U Student Shares Experience Fighting for Accommodations After Injury


Maya Fraser

Evening on University of Utah campus, Thursday in Salt Lake City. (Photo by Maya Fraser | The Daily Utah Chronicle)

By Kayleigh Silverstein, Special Projects Managing Editor, News Writer


When Ashley Olsen, third-year student in biology and psychology at the University of Utah, slipped and dislocated her knee walking on the ramp down to the stadium parking lot, she was expecting to be able to get accommodations to finish out the semester.

Her doctor told her to stick it out for the rest of the semester and then get surgery over the summer. As someone with a chronic knee issue, she said, “I usually get better than this, but this time, it just has not been getting better.”

It happened on Friday, March 24, so she waited until the following Monday to reach out to her professors. 

“Some of them were really, really good,” Olsen said. “But from others, the response was overwhelmingly just trying to convince me to drop the course.”

Some professors were able to change assignments so Olsen could complete them more remotely, dropped certain attendance scores or provided extensions.

Even though she had been excelling in the courses and there was a little over a month left of the semester, some professors continued to recommend dropping their course. Some professors mentioned a clause in the syllabus saying that accommodations can’t alter the essential course elements, which Olsen called an “excuse.” 

“I feel like they kind of use it as a loophole to get out of whatever they wanted to get out of,” she said. 

Some of her professors also told her to come back when she’s “healed.”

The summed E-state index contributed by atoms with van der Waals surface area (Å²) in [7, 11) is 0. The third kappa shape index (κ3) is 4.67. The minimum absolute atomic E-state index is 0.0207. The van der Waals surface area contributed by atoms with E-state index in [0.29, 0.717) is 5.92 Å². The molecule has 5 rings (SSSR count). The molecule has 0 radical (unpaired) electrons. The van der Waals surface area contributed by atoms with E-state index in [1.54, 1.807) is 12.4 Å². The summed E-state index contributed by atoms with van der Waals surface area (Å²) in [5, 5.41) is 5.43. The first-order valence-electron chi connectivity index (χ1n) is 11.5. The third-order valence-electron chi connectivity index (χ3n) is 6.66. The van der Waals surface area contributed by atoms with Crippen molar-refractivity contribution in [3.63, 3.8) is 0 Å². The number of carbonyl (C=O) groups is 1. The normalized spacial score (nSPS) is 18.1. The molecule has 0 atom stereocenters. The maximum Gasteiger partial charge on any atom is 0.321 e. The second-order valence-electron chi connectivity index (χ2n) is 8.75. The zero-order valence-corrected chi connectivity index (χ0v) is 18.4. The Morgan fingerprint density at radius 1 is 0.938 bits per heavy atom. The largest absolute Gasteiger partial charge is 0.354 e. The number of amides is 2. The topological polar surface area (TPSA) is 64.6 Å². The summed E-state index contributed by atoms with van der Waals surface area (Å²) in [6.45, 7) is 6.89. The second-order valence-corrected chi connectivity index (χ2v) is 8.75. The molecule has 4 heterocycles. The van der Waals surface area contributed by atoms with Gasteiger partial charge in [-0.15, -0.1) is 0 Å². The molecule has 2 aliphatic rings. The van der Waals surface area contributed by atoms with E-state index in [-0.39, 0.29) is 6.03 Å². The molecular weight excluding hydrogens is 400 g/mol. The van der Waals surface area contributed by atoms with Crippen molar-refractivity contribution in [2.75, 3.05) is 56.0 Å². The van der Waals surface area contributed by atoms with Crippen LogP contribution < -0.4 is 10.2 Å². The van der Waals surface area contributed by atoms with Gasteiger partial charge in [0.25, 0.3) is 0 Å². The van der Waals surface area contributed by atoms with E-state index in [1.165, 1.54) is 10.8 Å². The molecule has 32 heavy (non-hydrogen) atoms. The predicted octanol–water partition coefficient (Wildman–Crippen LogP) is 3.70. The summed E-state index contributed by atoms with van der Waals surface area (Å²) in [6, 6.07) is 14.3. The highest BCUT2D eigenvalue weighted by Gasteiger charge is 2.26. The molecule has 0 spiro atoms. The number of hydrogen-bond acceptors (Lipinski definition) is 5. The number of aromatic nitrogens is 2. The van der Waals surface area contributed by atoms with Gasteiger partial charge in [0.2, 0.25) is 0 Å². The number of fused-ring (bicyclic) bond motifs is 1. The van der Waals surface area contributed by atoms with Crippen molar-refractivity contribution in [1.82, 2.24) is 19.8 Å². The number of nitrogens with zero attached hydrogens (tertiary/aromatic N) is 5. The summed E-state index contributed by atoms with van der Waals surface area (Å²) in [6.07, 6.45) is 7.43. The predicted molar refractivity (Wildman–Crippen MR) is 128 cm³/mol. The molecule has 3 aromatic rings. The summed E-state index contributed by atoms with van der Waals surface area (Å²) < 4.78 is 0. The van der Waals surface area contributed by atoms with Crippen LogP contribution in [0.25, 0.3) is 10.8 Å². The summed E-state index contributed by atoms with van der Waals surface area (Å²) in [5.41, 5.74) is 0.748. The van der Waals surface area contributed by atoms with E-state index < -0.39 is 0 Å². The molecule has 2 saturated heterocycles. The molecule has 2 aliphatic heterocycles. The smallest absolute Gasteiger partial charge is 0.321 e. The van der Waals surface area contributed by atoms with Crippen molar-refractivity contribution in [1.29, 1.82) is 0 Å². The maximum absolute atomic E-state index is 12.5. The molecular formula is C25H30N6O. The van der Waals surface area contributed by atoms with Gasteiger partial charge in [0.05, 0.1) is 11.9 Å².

“I feel like professors have a lack of understanding that a lot of health issues are chronic, and you won’t be ‘healed’ from a lot of them,” she said. 

When she tried to come up with alternatives for things she wasn’t able to do, like long chemistry labs, their response continued to be to convince her to drop the course. 

“I didn’t expect to have to fight as much as I did,” she said.

So, she reached out to the Center for Disability and Access on campus to get accommodations. The CDA can provide accommodations related to attendance, exams, deadlines, adaptive technology and more. 

She scheduled an intake appointment with whoever was available and hoped they would be able to figure out specific accommodations, letting her professors know. The CDA emailed her professors and asked them to figure out accommodations for Olsen, which she had already asked of them. 

“Maybe it’s better for some people but in my experience the only thing that it really did was the CDA was CCed in my emails with the professors where they were trying to convince me to drop the classes,” she said. “It didn’t do anything concrete.”

The CDA was unable to be reached by the Chronicle for comment. 

Olsen refused to drop these courses, and was able to figure something out in her chemistry lab where the professor allowed her to come in once to complete all her missed labs. 

“So I can only have the risk of coming on to campus one time since as we know a lot of parts on campus aren’t very accessible,” she said. “Especially since I can’t drive or anything at the moment.”

Olsen emphasized that there are many inaccessible parts of campus. 

“In terms of the parking lots … many of the buildings I’ve noticed a lot of the buttons you click to open the doors don’t work and then a lot of elevators are dodgy,” she said. “Some of the buildings don’t even really have an accessible way to get in that has no stairs.”

She said, in general, a lot needs to be improved. 

“If professors are going to expect us to come to campus when we have issues with mobility and stuff, it needs to be more accessible,” she said. 

Olsen said dealing with all of this has been “just as stressful as the actual injury and needing surgery itself.”


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